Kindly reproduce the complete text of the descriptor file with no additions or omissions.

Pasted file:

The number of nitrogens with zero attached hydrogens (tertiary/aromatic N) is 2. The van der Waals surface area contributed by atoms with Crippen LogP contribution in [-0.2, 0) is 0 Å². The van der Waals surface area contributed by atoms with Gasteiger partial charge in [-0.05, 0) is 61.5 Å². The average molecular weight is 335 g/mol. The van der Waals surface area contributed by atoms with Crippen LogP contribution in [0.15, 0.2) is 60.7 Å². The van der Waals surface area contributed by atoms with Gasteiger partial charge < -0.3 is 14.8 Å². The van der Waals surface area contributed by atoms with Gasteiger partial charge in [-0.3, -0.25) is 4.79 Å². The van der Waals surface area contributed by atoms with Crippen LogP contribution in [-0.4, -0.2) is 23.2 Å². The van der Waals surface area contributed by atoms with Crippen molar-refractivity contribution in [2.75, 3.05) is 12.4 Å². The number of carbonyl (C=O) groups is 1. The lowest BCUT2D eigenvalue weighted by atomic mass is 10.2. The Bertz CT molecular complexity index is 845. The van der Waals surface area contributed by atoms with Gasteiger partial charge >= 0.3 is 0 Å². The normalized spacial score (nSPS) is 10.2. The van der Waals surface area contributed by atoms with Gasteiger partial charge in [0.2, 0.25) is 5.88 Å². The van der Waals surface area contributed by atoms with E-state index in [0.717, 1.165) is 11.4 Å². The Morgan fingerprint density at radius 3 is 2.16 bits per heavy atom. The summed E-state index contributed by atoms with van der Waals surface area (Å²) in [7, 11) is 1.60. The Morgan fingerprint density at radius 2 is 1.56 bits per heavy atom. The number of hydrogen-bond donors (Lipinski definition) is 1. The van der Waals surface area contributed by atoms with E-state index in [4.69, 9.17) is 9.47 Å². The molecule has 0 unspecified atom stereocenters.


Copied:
The number of nitrogens with zero attached hydrogens (tertiary/aromatic N) is 2. The van der Waals surface area contributed by atoms with Crippen LogP contribution in [-0.2, 0) is 0 Å². The van der Waals surface area contributed by atoms with Gasteiger partial charge in [-0.05, 0) is 61.5 Å². The average molecular weight is 335 g/mol. The van der Waals surface area contributed by atoms with Crippen LogP contribution in [0.15, 0.2) is 60.7 Å². The van der Waals surface area contributed by atoms with Gasteiger partial charge < -0.3 is 14.8 Å². The van der Waals surface area contributed by atoms with Gasteiger partial charge in [-0.3, -0.25) is 4.79 Å². The van der Waals surface area contributed by atoms with Crippen LogP contribution in [-0.4, -0.2) is 23.2 Å². The van der Waals surface area contributed by atoms with Crippen molar-refractivity contribution in [2.75, 3.05) is 12.4 Å². The number of carbonyl (C=O) groups is 1. The lowest BCUT2D eigenvalue weighted by atomic mass is 10.2. The Bertz CT molecular complexity index is 845. The van der Waals surface area contributed by atoms with Gasteiger partial charge >= 0.3 is 0 Å². The normalized spacial score (nSPS) is 10.2. The van der Waals surface area contributed by atoms with Gasteiger partial charge in [0.2, 0.25) is 5.88 Å². The van der Waals surface area contributed by atoms with E-state index in [0.717, 1.165) is 11.4 Å². The Morgan fingerprint density at radius 3 is 2.16 bits per heavy atom. The summed E-state index contributed by atoms with van der Waals surface area (Å²) in [7, 11) is 1.60. The Morgan fingerprint density at radius 2 is 1.56 bits per heavy atom. The number of hydrogen-bond donors (Lipinski definition) is 1. The van der Waals surface area contributed by atoms with E-state index in [4.69, 9.17) is 9.47 Å². The molecule has 0 unspecified atom stereocenters.